Avoiding ERs

The police arrive out front now with the intoxicated man with mental illness, and the team inside fears this might not work out. The man seems stuck inside the police van.

“If the police can’t get him out,” Phillips says, “we’re not taking him.”

The alternative would be an emergency room, most likely at Truman Medical Center, the closest one that is equipped to secure and restrain disruptive or potentially violent cases.

Truman’s chairman of emergency services, Matt Gratton, worried that the opening of the crisis center might actually increase the number of mental illness cases arriving at Truman’s emergency room.

Police would be taking people from all over the city to the crisis center, and when some proved too difficult to handle, Truman would be the closest alternative.

But the early results are encouraging, Gratton said. In the first two months of operation, the center sent only 15 on to Truman, he said.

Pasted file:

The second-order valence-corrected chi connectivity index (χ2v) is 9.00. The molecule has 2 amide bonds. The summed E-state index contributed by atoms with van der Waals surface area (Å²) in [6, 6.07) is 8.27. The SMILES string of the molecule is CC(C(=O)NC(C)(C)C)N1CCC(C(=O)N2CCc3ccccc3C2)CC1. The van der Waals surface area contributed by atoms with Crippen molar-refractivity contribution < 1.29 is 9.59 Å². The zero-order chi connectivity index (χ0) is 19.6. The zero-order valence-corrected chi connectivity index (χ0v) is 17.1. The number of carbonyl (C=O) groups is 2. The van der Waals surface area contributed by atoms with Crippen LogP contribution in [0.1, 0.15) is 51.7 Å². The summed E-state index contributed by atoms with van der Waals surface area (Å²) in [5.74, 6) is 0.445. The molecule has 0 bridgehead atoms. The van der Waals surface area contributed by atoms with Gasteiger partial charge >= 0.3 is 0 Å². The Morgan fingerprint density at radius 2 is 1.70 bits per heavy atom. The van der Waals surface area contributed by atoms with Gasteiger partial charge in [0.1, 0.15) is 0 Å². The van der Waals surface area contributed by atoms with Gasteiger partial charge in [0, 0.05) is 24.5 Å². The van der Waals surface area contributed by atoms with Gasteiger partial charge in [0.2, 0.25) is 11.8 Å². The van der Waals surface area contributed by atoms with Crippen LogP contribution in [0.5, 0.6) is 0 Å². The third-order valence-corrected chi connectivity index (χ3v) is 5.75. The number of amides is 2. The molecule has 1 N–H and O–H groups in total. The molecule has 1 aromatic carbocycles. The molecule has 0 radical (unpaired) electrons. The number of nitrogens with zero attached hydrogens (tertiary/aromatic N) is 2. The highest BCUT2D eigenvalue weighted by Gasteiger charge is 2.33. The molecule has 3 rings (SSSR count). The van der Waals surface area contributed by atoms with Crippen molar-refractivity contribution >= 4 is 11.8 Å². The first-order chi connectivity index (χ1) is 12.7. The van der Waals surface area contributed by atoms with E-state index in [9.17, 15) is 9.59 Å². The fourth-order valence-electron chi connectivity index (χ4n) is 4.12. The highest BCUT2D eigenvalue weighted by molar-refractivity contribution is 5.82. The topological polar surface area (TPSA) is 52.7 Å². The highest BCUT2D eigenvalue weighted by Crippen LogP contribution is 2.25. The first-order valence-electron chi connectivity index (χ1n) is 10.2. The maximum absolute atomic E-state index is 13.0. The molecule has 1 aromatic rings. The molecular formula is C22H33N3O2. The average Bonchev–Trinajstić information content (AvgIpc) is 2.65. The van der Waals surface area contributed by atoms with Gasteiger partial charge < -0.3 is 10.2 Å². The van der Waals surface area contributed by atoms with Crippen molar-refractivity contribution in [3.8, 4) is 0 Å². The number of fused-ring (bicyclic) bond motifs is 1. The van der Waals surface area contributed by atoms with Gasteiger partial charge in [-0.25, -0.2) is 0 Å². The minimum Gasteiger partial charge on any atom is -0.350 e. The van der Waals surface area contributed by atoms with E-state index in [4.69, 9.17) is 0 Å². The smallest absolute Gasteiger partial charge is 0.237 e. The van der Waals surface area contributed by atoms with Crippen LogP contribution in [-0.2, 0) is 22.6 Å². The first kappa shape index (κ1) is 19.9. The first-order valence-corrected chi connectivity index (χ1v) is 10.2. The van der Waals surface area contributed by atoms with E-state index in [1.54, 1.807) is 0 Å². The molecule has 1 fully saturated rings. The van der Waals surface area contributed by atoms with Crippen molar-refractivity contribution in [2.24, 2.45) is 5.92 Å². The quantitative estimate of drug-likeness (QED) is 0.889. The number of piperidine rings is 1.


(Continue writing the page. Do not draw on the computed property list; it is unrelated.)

“I expected more.”

In that same time, the center reported that police delivered to the crisis center roughly one patient a day — about 60 — who otherwise would have gone to Truman’s ER.

After a struggle, the two police officers have walked the intoxicated man into the center, and the staff has settled him into a wheelchair. The center will be able to take him after all.

The officers share their dilemma. The man was not wanted back at the hospital, and the jail wouldn’t take him, they say.

Pavone takes the police officers for a quick look at the wards where they treat their patients. The rooms are quiet. The people rest in beds without dividers between them.